Houston woman wins $500,000 in 'revenge porn' lawsuit

The woman says her ex-boyfriend uploaded private moments to YouTube and other sites after a bad breakup
February 27, 2014 2:25:24 AM PST
A woman says that what she thought were private moments and photographs shared between her and her now ex-boyfriend ended up plastered on the Internet, so she took him to court and won. Now, her case could help spur a change in Texas law.

This phenomenon, called "revenge porn," usually happens after a bad breakup -- someone posts naked photos or videos of an ex on the Internet for the world to see.

"I loved him. I thought I could completely trust him," said a woman we're just identifying as "Rosie."

Rosie's young long-distance romance lasted seven years. For part of it, she shared intimate moments with photos and Skype chats.

"If I ever sent him a picture, I asked him to delete it right away. And he promised me that he did," she said.

Only after their breakup did Rosie learn that he didn't. He recorded those chats, without her permission.

"He started threatening me, blackmailing me with the pictures and video, which I didn't know he recorded," Rosie said.

Videos were uploaded to YouTube and other sites. Her private moments became very public.

"He would update me on how many people had seen it, or downloaded it," she said. "It's humiliating. It's devastating."

There's no law against revenge porn in Texas and, without a crime, police couldn't help Rosie.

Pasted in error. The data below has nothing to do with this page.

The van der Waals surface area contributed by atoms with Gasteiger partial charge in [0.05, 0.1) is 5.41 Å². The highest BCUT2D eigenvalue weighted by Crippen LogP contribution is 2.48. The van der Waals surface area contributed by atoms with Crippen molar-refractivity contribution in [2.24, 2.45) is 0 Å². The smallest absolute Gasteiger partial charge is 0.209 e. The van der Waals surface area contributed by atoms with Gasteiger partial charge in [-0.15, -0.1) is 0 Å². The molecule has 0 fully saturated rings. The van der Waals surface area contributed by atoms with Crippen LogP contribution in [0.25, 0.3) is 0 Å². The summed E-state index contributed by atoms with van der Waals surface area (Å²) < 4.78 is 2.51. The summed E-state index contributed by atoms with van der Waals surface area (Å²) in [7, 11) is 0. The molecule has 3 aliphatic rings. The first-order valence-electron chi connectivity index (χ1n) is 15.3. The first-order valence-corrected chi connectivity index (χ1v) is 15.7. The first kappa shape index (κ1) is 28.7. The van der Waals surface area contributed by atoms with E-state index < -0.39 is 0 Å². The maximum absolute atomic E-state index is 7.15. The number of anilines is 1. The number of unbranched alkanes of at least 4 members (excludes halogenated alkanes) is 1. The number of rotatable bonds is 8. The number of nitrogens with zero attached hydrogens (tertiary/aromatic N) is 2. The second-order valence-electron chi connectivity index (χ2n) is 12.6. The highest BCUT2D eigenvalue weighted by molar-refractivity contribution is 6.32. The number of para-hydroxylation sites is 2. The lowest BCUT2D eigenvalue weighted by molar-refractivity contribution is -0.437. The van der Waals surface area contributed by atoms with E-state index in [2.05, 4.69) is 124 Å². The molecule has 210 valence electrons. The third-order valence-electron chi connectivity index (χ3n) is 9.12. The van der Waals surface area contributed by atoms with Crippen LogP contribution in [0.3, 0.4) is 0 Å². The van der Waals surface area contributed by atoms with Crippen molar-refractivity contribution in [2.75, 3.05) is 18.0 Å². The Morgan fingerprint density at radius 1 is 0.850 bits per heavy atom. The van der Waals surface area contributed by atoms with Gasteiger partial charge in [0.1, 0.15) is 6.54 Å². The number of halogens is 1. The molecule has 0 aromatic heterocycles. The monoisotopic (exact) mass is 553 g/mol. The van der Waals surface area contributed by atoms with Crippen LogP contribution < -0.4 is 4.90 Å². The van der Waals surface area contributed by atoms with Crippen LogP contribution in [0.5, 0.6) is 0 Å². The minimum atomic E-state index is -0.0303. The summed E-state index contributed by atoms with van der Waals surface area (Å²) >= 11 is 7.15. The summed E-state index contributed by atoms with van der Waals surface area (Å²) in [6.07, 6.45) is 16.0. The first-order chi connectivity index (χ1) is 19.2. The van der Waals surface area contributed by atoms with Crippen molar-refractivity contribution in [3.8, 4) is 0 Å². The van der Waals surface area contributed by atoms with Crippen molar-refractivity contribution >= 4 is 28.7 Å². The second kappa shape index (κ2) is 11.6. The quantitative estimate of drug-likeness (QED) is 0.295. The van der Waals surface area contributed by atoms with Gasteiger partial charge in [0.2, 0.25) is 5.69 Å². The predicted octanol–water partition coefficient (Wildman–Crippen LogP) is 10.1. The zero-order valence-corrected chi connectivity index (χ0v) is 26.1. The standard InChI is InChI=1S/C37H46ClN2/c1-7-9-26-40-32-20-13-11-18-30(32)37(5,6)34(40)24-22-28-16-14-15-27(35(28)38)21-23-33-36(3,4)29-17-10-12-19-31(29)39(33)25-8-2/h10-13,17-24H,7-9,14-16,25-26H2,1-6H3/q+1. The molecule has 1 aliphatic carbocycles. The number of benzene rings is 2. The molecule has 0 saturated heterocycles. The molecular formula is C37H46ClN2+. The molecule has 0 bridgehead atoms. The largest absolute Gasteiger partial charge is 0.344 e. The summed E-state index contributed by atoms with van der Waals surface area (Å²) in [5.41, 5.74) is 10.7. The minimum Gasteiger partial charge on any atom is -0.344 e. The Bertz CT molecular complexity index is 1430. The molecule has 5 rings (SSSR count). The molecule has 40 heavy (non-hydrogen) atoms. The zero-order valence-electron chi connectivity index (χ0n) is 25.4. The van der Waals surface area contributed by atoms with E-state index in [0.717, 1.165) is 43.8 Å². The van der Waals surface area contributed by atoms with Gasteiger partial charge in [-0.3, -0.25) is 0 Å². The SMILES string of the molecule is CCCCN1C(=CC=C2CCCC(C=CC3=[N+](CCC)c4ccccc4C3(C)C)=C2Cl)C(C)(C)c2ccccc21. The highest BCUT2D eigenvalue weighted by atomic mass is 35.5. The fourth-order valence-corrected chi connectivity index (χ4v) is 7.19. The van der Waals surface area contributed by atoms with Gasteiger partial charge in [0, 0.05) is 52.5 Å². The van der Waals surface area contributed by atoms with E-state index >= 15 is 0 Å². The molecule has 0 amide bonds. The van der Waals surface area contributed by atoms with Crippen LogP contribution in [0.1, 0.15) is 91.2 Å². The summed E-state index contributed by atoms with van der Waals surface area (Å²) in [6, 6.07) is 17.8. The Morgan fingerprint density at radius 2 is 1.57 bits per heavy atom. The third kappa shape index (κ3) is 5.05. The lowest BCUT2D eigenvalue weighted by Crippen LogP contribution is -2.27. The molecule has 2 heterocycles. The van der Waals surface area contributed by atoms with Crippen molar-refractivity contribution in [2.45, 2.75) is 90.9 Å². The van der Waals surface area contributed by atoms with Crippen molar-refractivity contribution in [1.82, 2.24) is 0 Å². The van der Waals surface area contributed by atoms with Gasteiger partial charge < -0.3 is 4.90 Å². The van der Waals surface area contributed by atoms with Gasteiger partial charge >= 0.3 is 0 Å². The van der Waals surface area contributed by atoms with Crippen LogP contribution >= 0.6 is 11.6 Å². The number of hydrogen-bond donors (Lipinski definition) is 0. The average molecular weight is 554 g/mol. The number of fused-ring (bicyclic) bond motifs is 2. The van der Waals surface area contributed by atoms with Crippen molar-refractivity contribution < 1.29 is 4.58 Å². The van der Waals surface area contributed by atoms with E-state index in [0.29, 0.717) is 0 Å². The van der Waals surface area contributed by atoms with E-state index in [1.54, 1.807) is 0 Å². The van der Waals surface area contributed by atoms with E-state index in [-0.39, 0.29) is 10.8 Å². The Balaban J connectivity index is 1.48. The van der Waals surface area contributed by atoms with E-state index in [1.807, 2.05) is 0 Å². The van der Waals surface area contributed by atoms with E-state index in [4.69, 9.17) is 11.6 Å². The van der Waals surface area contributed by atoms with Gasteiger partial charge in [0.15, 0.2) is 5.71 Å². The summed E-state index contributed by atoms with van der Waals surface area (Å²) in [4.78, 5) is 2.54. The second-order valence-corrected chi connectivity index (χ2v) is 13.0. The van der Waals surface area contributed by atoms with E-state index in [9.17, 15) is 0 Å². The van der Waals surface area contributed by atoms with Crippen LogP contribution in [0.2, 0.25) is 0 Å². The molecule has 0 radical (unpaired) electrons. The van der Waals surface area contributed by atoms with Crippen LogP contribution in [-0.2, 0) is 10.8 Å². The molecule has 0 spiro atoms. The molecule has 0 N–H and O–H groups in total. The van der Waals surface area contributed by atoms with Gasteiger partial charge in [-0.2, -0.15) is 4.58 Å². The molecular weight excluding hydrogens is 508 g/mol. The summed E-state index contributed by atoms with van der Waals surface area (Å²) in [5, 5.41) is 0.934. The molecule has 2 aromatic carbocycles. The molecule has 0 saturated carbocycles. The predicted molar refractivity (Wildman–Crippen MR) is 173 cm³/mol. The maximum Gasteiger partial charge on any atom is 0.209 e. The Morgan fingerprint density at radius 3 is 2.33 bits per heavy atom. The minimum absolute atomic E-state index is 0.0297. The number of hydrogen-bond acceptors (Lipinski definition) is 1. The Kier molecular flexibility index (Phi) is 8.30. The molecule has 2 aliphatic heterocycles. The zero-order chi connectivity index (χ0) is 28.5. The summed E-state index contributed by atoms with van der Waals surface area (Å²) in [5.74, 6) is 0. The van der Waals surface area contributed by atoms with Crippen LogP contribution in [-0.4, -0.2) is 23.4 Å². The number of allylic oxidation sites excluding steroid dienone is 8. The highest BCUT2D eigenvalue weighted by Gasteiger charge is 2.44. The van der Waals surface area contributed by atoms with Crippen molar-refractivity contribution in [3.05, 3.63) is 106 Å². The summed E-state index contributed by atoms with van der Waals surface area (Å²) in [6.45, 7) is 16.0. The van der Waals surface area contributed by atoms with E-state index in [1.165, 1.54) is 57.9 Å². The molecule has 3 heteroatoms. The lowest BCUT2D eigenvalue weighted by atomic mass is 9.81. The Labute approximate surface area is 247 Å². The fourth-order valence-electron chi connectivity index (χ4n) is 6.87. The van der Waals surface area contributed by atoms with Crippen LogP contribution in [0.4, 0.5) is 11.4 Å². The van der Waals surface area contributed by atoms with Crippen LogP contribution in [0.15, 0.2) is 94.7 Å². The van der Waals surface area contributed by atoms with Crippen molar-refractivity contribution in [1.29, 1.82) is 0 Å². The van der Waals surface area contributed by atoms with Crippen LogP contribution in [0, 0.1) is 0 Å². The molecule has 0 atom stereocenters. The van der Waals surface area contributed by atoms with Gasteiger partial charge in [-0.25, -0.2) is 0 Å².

"Any person who uses personal confidential info obtained on the basis of trust to hurt, humiliate [or] go after other people, I think should be punished," said her attorney, Joseph Mathew.

Mathew argued her case in civil court this month and a Harris County jury awarded her a half-million dollars -- the largest revenge porn verdict in the country.

"It's happening all across the nation, and it's happening to many young people," Mathew said.

Two state lawmakers are working on a bill that would make revenge porn illegal in Texas, but critics say criminalizing it may violate the First Amendment right to freedom of speech.

"If you allow the state or federal government to restrict your speech in one instance, it could expand and get more restrictive over other matters and nobody wants that," said KTRK legal analyst Joel Androphy.

What Rosie wants is piece of mind for herself and other women.

"This completely changed my life," she said. "I don't want anyone to go through what I went through."

Revenge porn is illegal in New Jersey and California, and other states are following suit. The attorney for Rosie's ex-boyfriend says he plans to appeal the verdict.

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